The answer is through activism that offers the many benefits of schools and sports: public speaking, exercise, debate practice, camaraderie, art, social skills, and determination through engagement.
Arts and Entertainment -- What kid wouldn't want to walk by -- or create -- brightly colored signs, watch dancers and musicians, or chant:Michele Obama
Tell your man
Stop the dirty
Effective writing and communicating -- McKibben compares the situation to someone offering you more than you can drink. McKibben illustrated it with cheap beer (Keystone), saying a rugby player that drank 5 times more than he could handle would be "wasted", "wrecked", "trashed", "toasted", and "totaled" with a long-lasting hangover, like our planet would be. McKibben also said, "What tobacco companies are to individual health, fossil fuel is to the safety of the planet." Kids can find their own ways to communicate and persuade others.
Exercise -- The world's oldest workout? Walking, what parents and kids will do from the subway or car to demonstrations, the farmer's market, or door to door.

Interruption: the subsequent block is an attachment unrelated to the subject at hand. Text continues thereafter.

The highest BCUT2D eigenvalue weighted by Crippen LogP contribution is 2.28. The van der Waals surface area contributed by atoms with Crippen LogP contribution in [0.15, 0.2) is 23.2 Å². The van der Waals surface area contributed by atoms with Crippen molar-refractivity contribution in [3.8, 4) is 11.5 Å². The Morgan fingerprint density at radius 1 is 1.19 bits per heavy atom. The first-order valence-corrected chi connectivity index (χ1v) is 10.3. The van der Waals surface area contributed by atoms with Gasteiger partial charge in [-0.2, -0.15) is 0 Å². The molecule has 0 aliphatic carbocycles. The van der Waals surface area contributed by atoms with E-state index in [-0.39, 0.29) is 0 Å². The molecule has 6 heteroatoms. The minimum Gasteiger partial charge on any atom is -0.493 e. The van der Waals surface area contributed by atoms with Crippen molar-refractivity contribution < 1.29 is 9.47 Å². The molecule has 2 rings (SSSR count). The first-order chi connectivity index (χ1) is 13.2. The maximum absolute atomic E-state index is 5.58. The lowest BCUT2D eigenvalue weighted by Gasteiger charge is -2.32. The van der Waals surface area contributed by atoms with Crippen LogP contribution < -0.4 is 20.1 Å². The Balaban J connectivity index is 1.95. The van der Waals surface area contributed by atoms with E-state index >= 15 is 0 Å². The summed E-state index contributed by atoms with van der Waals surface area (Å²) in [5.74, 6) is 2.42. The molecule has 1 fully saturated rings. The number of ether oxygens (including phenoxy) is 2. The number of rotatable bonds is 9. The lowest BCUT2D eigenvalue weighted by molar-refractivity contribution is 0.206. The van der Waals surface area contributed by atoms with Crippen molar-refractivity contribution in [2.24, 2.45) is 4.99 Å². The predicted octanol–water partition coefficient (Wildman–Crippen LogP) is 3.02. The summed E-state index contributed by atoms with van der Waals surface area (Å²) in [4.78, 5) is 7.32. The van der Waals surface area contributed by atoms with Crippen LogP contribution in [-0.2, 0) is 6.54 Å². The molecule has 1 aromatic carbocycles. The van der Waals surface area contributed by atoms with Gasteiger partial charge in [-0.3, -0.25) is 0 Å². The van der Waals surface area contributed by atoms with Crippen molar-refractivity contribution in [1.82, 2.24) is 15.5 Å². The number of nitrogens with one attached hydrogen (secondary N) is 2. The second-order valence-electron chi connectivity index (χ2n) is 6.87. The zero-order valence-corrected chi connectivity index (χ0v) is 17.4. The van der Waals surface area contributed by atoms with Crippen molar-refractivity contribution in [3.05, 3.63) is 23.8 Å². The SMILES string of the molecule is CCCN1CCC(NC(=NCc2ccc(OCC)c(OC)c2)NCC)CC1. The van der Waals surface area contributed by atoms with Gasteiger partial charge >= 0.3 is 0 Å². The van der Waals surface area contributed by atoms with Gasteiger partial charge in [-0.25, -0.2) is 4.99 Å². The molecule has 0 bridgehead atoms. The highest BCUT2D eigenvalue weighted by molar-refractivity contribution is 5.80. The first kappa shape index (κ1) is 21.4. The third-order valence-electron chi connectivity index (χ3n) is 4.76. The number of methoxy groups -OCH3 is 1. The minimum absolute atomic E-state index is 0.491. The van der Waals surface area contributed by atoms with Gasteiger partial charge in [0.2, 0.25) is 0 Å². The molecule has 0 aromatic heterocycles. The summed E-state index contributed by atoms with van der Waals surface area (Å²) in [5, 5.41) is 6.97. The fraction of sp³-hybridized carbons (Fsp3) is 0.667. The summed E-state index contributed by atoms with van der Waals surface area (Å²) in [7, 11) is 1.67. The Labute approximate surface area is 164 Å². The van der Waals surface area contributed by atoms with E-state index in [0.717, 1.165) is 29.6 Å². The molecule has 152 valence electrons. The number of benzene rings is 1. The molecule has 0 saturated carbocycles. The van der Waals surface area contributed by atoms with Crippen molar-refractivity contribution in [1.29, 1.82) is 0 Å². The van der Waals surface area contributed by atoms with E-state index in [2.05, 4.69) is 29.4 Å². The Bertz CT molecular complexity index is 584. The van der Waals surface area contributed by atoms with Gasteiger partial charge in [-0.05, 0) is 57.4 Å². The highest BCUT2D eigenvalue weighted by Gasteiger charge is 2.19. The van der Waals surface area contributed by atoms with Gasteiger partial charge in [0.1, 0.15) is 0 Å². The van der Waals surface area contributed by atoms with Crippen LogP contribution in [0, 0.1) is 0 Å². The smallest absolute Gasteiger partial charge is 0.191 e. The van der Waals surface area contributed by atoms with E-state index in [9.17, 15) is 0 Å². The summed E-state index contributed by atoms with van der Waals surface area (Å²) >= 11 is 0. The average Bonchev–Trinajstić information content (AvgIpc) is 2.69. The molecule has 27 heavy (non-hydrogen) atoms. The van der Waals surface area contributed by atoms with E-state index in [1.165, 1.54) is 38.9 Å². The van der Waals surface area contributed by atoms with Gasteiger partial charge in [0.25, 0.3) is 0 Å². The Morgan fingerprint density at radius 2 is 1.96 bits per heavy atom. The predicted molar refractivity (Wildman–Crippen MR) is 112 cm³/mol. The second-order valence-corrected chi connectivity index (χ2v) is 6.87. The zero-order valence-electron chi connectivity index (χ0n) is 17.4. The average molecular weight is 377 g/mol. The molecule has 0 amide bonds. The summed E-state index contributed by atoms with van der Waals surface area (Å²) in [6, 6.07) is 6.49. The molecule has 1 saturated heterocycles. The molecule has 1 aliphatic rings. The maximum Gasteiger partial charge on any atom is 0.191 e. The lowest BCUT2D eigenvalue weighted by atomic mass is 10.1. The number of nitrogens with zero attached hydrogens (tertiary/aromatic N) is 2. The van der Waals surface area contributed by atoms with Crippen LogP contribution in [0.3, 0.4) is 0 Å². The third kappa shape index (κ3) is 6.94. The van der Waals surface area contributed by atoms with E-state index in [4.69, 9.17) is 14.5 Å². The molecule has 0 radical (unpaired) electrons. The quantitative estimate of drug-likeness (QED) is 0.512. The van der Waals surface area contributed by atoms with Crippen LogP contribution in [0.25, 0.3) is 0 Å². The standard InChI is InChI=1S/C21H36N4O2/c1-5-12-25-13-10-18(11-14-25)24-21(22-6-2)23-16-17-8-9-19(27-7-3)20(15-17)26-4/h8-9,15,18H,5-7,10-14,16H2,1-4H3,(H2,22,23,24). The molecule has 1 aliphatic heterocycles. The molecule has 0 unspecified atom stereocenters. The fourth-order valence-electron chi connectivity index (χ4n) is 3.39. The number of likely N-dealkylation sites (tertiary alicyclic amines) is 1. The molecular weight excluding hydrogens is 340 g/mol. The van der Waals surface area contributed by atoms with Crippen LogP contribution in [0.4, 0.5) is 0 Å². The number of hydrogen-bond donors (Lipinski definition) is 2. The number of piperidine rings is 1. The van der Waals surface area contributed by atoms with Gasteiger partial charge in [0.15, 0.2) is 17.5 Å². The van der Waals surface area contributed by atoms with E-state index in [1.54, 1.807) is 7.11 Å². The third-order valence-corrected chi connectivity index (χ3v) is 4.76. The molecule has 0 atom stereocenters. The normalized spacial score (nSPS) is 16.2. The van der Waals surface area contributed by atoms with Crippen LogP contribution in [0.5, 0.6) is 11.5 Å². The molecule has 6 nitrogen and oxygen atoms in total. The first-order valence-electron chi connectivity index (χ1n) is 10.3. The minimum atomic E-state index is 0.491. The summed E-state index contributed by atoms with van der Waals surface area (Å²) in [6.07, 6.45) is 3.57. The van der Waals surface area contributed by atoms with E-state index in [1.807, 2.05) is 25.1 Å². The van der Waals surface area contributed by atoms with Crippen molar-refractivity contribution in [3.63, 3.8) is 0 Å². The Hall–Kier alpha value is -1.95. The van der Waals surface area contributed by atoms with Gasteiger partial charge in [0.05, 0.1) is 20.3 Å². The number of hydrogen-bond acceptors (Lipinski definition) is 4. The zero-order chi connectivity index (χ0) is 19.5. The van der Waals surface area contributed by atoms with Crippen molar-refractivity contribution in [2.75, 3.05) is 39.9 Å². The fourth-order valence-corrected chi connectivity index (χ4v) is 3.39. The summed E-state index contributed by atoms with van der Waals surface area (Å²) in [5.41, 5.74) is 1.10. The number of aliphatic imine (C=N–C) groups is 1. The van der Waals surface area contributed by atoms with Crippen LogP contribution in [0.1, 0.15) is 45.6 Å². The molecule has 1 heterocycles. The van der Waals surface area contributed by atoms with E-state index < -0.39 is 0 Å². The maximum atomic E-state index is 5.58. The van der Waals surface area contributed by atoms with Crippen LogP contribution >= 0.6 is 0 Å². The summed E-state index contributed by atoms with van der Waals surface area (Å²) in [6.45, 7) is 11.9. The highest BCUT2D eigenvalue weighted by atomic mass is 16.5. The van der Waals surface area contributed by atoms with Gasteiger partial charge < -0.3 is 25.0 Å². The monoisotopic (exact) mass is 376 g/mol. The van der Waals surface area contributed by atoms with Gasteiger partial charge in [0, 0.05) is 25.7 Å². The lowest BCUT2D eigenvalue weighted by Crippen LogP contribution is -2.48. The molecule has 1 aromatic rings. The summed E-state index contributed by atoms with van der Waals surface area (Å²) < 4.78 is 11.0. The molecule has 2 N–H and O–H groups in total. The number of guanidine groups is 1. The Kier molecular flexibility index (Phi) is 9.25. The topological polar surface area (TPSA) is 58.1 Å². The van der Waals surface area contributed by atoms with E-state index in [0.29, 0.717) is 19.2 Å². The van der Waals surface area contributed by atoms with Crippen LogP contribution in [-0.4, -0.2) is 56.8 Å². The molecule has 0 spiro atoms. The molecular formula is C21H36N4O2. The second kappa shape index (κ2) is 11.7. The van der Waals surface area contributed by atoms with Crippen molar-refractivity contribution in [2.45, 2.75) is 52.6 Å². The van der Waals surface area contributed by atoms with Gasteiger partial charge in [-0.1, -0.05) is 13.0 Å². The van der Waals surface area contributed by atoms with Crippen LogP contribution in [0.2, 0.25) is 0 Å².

Goal setting for progress -- A quick transition to renewable energy is doable. Germany is ahead of schedule to get 35 percent of its energy from renewables by 2035, even though Munich is the latitude of Montreal, not Mali. One quarter of China uses solar hot water heaters, but just one percent of America (mostly for swimming pools).
Democracy and Money -- After the exercise of voting, we must continue to influence issues. This includes using the power of divestment, something Archbishop Desmond Tutu days said was critical to South Africa ending apartheid. Kids can be involved in rallying and education campaigns, as well as the central goal of the movement: to divest from fossil fuels. They can petition schools and relatives to move their money.
There can no longer be segregated and separate movements -- black people alone fighting police brutality; Latinos, for immigration reform; gay and lesbians, for their rights; and liberals and environmentalists, against climate change. People who care about the Earth and its citizens, all parents and kids, must build a safe and sustainable future.
Gus Speth provided useful advice to this group. The "ultimate insider", who served as environmental advisor to Presidents Carter and Clinton and founded the Natural Resources Defense Council, chose civil disobedience to protest the Keystone XL pipeline that he knew would result in his arrest. In front of the White House last year, he was handcuffed then sent to DC jail. Players on the soccer field, those sitting at Kumon, or vegging in front of the TV -- and their parents -- should reflect on the words he sent from his cell.
"I've been in a lot of positions in this town but none of them seem as important as where I am now."
1 | 2